David Clohessy

From Wikipedia, the free encyclopedia
Jump to navigation Jump to search

David Clohessy is the former St. Louis, Missouri-based national director and spokesman for the Survivor's Network of those Abused by Priests (SNAP), the largest and oldest self-help group for victims of clergy molestation in the United States.[1]

Clohessy has been widely quoted by news organizations covering the sex abuse scandal, including The New York Times, and he has appeared on numerous television shows, including Good Morning America, The Oprah Winfrey Show, The Phil Donahue Show, and 60 Minutes.[citation needed]

Clohessy has publicly stated he was the victim of sexual abuse by a priest during his teenage years (from 1969-1973).[citation needed]

Clohessy struggled with the fact that his brother, Father Kevin Clohessy (who has since left the priesthood voluntarily), also had eventually "a credible accusation" against him for being inappropriate sexually while a priest.[2] The allegation was never proven.

Clohessy is a 1978 graduate of Drury University in Springfield, Missouri. He has worked as a union organizer for the Association of Community Organizations for Reform Now or ACORN, a public relations director and also served on the staff of St. Louis Mayor Freeman Bosley, Jr..[citation needed]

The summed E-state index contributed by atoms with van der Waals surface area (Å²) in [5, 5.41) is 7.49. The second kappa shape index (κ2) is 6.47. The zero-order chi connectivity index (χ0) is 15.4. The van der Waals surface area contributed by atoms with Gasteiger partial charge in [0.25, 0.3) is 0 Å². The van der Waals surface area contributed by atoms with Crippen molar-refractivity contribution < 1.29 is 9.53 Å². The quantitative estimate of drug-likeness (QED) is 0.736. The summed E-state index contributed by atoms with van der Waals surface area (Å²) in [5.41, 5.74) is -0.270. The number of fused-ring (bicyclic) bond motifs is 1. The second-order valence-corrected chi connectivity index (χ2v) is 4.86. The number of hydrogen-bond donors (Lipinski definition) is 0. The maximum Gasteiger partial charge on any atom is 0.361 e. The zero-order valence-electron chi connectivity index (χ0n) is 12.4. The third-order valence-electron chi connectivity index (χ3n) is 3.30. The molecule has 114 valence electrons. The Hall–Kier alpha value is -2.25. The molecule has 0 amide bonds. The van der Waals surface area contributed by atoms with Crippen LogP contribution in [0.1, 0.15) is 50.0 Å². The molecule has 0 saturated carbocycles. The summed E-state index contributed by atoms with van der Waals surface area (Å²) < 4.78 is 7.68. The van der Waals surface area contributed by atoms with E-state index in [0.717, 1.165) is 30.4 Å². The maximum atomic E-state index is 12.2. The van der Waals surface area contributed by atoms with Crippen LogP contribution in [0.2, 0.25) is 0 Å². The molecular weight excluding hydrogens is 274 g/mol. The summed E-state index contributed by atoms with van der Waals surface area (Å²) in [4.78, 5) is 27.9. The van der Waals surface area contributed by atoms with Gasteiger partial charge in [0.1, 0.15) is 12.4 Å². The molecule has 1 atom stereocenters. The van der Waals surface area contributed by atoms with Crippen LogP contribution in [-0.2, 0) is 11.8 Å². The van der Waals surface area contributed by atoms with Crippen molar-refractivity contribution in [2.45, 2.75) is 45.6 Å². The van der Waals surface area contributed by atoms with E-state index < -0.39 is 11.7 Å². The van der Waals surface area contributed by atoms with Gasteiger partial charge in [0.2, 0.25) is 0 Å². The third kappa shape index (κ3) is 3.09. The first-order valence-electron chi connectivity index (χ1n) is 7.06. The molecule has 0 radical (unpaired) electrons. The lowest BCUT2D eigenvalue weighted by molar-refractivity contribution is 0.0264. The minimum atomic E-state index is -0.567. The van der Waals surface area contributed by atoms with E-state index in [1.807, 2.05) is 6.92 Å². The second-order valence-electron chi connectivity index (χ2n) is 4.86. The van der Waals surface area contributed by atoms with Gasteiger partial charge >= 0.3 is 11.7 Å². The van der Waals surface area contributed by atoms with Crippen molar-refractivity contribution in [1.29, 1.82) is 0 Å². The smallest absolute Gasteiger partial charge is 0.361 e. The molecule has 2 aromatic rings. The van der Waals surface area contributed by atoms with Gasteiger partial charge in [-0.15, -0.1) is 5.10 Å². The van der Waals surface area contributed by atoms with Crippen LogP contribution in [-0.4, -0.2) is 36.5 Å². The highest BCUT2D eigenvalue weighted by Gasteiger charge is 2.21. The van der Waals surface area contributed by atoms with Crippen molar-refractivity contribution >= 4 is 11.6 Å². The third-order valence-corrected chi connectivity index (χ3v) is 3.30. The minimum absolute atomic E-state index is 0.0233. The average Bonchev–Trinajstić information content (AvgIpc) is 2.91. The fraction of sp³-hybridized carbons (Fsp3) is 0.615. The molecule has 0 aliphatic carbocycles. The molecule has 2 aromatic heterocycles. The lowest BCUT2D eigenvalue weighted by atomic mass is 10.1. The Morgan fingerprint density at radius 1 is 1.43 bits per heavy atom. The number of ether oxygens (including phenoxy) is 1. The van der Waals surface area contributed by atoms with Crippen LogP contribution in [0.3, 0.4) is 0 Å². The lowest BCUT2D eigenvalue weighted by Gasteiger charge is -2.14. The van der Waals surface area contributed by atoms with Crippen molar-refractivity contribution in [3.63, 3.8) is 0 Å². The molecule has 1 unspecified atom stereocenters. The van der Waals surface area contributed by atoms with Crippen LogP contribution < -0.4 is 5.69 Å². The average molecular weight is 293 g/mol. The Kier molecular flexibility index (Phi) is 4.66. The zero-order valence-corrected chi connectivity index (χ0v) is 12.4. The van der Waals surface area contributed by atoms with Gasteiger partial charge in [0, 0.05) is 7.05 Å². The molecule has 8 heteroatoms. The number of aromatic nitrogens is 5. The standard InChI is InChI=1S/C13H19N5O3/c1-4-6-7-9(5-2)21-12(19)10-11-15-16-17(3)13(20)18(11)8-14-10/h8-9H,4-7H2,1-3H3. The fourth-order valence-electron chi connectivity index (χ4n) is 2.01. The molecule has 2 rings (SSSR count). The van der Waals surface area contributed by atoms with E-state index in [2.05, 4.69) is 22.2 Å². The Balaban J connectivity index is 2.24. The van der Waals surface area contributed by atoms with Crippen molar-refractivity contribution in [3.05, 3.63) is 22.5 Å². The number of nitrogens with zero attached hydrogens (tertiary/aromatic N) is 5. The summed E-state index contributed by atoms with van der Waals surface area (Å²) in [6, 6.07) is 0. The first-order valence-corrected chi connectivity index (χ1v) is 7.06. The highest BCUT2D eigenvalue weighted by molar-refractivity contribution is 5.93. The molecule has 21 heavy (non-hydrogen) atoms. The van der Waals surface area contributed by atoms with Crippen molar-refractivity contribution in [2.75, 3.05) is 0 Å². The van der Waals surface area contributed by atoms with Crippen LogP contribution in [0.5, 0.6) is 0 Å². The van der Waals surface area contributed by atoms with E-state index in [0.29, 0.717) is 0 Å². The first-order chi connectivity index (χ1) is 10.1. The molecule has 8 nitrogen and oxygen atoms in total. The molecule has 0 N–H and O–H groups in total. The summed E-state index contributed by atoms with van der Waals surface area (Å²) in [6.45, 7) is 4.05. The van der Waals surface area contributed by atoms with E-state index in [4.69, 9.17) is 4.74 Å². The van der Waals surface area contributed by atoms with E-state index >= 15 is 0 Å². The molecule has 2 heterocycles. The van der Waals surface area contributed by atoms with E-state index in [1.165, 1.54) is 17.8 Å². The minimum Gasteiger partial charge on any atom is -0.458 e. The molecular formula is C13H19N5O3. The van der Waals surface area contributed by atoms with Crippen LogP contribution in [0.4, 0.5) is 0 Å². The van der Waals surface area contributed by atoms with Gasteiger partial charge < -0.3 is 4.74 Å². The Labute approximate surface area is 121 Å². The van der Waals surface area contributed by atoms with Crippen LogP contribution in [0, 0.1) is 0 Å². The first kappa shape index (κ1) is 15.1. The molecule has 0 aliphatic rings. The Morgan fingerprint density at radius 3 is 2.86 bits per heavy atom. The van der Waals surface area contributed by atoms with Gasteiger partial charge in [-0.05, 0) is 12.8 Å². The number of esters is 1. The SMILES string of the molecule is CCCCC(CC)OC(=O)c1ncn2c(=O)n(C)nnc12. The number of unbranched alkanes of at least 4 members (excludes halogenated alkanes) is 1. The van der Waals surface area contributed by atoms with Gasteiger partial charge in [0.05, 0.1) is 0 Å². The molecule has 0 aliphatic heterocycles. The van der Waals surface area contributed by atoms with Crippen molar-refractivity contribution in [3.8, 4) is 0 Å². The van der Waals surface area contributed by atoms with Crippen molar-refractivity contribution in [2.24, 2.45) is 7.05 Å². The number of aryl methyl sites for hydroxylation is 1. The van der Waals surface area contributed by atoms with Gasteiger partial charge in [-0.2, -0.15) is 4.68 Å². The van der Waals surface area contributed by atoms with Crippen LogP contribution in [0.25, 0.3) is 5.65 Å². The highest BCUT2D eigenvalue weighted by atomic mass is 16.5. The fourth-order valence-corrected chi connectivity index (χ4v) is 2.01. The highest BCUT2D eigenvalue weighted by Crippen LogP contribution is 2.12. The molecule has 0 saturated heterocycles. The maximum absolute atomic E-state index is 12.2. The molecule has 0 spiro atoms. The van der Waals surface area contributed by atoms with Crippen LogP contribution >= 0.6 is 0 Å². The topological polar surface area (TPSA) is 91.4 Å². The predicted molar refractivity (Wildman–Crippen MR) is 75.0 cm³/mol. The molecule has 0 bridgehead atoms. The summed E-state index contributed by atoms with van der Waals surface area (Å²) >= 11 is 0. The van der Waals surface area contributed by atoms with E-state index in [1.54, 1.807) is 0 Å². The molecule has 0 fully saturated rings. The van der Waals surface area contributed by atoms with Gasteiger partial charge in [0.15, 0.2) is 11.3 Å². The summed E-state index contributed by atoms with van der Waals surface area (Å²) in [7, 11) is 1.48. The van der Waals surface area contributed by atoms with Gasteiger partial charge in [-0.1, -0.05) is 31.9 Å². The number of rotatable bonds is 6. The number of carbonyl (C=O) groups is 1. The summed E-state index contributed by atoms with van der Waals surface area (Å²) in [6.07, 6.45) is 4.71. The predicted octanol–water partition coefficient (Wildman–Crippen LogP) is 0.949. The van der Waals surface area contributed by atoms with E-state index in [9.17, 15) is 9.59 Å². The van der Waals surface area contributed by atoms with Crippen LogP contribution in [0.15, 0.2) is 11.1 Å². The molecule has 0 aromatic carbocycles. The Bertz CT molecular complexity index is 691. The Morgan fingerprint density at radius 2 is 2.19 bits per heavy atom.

Recently, Clohessy has faced legal trouble for failing to release information on alleged clergy abuse victims.[3] He has stated that he may be fined or jailed for failing to comply with the court order mandating him to release the records.[3] The information was originally requested by the court because they believe an attorney for the plaintiff in a sexual abuse case violated a gag order by leaking details of the case to SNAP.[4] The state Supreme Court has refused to intervene on his behalf, a decision that they made after his deposition.[4] According to Clohessy, this is the most significant legal challenge faced by the group in its 23 years.[3]

See also[edit]

  • Barbara Blaine, founder of SNAP (Survivors Network for those Abused by Priests)


  1. ^ "Longtime leader resigns from priest sex abuse victims' advocacy group". Kansas City Star. January 26, 2017. Retrieved 2017-02-19.
  2. ^ https://www.nytimes.com/2002/05/12/magazine/12PRIEST.html
  3. ^ a b c http://stlouis.cbslocal.com/2012/01/03/snaps-david-clohessy-could-face-jail-time/
  4. ^ a b https://www.google.com/hostednews/ap/article/ALeqM5jL3yi_tHCTE0UhpjV4HRJzEvkCpQ?docId=952451c7bd0c4050b7aeaf4dcccf2cd1

External links[edit]